But since there isn't an immediate predecessor to the limit of a sequence, I have to conclude that whoever is defining supertasks such that a mathematically impossible thing must become possible, to that extent, supertasks are impossible.

But they're just making a mountain out of a mathematical molehill. The ordinal $\omega$ does not have an immediate predecessor, and that's a fact.

So you are making this argument:

P1: Every supertask involves finding the immediate predecessor of $\omega$.

P2: $\omega$ does not have an immediate predecessor.

Therefore:

C1: There can be no supertasks.

I believe this is the heart of your argument. I'll make another run at the SEP article because it's interesting that Thompson said that convergence doesn't matter.

ps -- Ok, SEP says this:

Benacerraf (1962) pointed out a sense in which the answer is yes. The description of the Thomson lamp only actually specifies what the lamp is doing at each finite stage before 2 minutes. It says nothing about what happens at 2 minutes, especially given the lack of a converging limit. It may still be possible to “complete” the description of Thomson’s lamp in a way that leads it to be either on after 2 minutes or off after 2 minutes. The price is that the final state will not be reached from the previous states by a convergent sequence. But this by itself does not amount to a logical inconsistency. — SEP

So I have been expressing Benacerraf's point all along. Good to know. I may be wrong, but I'm at least in the ballpark of professional philosophical thought.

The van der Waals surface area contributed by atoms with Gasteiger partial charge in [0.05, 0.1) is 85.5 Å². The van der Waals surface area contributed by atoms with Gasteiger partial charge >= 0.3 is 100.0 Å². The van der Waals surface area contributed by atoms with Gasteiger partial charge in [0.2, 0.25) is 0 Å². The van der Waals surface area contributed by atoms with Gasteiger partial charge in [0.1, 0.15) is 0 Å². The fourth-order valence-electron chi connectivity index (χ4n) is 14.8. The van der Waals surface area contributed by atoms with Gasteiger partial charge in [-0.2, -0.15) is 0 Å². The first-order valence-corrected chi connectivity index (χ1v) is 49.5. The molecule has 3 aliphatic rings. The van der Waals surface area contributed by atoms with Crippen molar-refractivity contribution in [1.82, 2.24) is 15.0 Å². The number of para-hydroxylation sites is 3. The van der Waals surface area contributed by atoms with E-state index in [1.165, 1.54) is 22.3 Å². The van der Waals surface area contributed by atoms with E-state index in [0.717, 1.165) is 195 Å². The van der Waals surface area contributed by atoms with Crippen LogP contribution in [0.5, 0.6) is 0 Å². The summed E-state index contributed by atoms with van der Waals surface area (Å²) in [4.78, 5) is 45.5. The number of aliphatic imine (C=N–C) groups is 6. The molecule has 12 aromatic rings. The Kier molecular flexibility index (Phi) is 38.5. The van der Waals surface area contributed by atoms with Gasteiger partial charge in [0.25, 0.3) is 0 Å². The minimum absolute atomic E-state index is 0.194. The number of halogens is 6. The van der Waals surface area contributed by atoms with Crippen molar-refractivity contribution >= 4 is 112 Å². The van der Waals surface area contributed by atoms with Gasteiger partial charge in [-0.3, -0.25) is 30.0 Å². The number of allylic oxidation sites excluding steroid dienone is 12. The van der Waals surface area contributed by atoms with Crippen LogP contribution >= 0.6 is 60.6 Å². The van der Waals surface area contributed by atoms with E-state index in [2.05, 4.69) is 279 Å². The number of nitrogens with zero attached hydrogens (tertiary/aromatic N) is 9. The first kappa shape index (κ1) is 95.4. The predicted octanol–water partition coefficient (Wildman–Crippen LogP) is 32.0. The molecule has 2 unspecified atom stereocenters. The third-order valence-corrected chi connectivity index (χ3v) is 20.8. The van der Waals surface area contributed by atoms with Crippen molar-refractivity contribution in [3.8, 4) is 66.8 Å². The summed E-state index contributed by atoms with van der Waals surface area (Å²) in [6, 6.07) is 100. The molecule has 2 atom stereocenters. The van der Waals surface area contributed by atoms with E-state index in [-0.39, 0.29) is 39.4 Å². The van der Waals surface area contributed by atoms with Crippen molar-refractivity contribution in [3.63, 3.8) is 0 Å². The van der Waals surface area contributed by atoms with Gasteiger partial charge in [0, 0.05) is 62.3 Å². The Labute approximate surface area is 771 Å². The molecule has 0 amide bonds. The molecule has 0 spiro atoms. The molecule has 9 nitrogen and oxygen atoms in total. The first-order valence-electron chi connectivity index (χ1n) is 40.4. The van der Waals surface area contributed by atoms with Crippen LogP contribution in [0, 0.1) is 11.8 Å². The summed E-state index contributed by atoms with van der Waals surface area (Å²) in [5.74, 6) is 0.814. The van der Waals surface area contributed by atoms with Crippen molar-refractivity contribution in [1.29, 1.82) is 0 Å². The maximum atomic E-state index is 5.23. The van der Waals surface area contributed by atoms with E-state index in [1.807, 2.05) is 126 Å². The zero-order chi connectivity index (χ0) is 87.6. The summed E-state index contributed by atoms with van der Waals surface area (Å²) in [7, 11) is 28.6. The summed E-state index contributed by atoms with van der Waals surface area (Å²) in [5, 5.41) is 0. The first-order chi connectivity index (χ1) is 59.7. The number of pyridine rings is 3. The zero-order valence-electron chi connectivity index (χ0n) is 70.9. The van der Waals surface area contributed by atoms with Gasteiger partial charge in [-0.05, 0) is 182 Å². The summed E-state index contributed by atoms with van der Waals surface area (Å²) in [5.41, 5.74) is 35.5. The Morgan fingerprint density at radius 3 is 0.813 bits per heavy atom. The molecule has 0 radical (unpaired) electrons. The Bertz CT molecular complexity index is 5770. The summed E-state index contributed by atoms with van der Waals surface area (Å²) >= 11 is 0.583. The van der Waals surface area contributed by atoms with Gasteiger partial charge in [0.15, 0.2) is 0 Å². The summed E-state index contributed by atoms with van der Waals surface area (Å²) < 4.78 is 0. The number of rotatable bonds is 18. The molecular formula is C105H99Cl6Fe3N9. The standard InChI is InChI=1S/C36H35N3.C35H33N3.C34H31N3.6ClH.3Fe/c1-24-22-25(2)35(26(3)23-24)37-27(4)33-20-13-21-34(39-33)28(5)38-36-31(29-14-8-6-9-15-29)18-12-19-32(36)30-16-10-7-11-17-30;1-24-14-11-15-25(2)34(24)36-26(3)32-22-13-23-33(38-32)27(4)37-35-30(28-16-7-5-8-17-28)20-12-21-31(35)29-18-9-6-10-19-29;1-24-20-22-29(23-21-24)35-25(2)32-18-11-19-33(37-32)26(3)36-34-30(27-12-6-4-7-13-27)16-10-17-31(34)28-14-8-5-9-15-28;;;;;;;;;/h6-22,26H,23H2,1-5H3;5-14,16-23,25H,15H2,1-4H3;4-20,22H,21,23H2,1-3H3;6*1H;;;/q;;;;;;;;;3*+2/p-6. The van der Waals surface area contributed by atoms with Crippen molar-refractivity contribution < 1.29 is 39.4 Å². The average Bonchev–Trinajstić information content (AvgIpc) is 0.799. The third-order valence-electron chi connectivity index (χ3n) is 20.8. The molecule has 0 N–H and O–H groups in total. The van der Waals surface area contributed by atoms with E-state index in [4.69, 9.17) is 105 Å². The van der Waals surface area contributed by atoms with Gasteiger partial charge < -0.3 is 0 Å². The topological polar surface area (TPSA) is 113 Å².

pps -- I love the example of the bouncing ball electrically connected to the lamp. That actually gives what I would call a natural solution in which the lamp is on, based on the fact that a bouncing ball eventually ends up on the ground.

ppps -- And:

For this reason, Earman and Norton conclude with Benacerraf that the Thomson lamp is not a matter of paradox but of an incomplete description. — SEP

But this is exactly what I've been saying all along.

So you are holding a position that many (some, several, whatever) philosophers disagree with, and you are arguing that I should break with them and come to your side. But the SEP article definitely shows that some philosophers are in complete agreement with the ideas I've been expressing all along.
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the limit of a sequence has no immediate predecessor in the sequence, and that's just a mathematical fact

I have always accepted this; it's the reason that the supertask is proven impossible.

A lamp being off must always precede it being on, and so the sequence off, on, off, ..., on cannot model a lamp.

Midnight. ... Of course the clock says midnight at midnight.

It's not a clock. It's a screen that displays the time that the button was most recently pushed.

If the button is pushed at 23:00 then the screen will display 23:00 until the button is pushed again at 23:30, and then the screen will display 23:30 until the button is pushed again at 23:45.

The button is not pushed at midnight and so the screen will not display 00:00 at midnight, even though 00:00 is the limit of the sequence.